Juries in North, West, East, and Central Texas are notoriously conservative in awarding damages in personal injury claims. South Texas has a reputation for being more liberal, probably due to the disproportionate Hispanic population.
One reason for this conservatism, at least in Dallas County, has to do with juror pay. The standard daily pay for serving on a Texas jury is $6.00. The amount has not been increased since 1954, and is the lowest in the nation. This paltry amount barely covers the cost of courthouse parking.
The $6.00 pay is one reason many working people simply don’t show up for jury duty. In Dallas County it is estimated that only one in five people summoned to jury duty actually go to the courthouse. Unfortunately, there is no follow-up, so there is no punishment for refusing to serve. What this means, in practical terms, is that Dallas juries are composed of retired people, housewives, and executives who will be paid their salary whether they are at work or not. The people who don’t serve are the hourly workers who cannot afford to be off work for any length of time.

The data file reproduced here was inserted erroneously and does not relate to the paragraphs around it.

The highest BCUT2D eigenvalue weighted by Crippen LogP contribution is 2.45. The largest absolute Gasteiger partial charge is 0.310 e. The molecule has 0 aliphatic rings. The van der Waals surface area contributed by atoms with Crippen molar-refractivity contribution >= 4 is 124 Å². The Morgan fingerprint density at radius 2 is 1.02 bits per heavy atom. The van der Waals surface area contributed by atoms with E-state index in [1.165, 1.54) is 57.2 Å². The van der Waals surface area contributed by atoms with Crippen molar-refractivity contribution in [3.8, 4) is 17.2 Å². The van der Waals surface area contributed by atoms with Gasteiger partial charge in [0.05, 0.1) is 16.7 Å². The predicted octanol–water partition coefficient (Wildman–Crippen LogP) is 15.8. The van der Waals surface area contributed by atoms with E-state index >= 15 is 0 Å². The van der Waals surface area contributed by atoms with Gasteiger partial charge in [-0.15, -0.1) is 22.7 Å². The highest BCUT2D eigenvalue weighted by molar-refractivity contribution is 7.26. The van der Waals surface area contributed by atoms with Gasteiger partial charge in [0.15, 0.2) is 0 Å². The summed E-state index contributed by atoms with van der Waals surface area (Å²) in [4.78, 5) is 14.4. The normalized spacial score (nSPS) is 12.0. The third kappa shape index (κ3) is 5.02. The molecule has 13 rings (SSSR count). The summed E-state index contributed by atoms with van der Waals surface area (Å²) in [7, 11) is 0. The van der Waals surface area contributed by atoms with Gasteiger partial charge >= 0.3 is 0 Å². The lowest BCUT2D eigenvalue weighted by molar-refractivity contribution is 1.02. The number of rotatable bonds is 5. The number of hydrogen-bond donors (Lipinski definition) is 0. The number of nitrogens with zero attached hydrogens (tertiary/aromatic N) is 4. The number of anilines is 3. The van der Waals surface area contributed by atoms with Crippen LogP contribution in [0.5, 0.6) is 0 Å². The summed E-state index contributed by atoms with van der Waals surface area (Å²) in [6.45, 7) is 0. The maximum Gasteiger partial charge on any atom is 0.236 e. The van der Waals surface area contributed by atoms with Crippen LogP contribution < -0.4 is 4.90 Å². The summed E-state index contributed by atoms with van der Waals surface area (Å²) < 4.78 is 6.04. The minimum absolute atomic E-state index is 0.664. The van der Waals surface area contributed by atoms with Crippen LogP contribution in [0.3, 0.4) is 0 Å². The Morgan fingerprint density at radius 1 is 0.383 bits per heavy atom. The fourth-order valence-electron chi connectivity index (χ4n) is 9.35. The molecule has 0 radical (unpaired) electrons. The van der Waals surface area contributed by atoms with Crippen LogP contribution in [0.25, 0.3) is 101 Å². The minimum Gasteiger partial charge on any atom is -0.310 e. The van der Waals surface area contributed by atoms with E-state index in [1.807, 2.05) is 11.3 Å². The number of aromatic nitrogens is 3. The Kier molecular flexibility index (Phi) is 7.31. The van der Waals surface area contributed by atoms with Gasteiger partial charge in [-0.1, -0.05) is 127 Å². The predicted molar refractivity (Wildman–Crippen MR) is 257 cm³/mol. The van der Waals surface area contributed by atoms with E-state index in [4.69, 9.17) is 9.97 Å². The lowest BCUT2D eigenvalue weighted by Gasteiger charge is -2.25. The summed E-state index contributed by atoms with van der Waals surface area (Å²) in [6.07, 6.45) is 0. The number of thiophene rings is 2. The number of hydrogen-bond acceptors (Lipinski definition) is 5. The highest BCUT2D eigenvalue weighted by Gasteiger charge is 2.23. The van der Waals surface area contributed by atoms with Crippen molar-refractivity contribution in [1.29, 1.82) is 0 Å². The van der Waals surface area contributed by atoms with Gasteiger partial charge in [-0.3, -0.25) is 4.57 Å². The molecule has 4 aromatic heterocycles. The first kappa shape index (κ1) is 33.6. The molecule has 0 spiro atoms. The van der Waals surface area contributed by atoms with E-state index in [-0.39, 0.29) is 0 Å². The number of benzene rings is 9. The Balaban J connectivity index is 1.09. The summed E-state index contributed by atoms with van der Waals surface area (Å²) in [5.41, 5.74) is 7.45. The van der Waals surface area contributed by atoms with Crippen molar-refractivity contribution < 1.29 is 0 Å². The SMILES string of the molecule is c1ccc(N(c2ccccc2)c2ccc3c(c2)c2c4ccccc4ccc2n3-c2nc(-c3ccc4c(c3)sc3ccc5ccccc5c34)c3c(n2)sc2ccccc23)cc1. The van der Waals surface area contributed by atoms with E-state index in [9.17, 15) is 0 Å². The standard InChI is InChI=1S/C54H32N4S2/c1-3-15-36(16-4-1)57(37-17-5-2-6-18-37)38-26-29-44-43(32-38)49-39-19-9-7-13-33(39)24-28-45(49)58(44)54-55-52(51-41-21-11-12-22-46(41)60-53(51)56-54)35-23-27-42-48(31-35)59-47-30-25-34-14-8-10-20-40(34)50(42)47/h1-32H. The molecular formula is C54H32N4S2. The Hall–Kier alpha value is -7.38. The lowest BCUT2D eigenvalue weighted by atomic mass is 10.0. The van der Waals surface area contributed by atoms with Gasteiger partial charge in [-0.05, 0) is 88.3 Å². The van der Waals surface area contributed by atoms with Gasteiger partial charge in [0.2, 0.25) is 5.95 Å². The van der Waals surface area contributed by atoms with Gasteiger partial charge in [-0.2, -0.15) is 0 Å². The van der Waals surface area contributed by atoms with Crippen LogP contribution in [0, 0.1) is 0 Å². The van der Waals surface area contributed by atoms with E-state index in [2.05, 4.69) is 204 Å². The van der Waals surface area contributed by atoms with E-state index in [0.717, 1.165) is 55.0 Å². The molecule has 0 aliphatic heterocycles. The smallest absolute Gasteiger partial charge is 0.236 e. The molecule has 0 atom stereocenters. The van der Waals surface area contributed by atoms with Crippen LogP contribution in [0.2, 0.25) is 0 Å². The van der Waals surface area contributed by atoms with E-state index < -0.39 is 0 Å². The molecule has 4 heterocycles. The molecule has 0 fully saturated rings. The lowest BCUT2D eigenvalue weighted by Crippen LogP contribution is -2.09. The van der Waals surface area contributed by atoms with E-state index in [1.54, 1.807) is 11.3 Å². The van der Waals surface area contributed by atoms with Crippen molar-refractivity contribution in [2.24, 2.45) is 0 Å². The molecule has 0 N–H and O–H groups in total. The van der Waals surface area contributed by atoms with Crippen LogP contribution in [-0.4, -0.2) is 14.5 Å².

Fortunately, there is a bill pending in the Texas Senate to raise juror pay to $40.00 per day. If passed, this bill should increase the percentage of working men and women on Texas juries, and give juries a more balanced cross-section of the actual Texas population. That would be a good thing for personal injury plaintiffs, which probably means it has little chance of passing. But we can hope.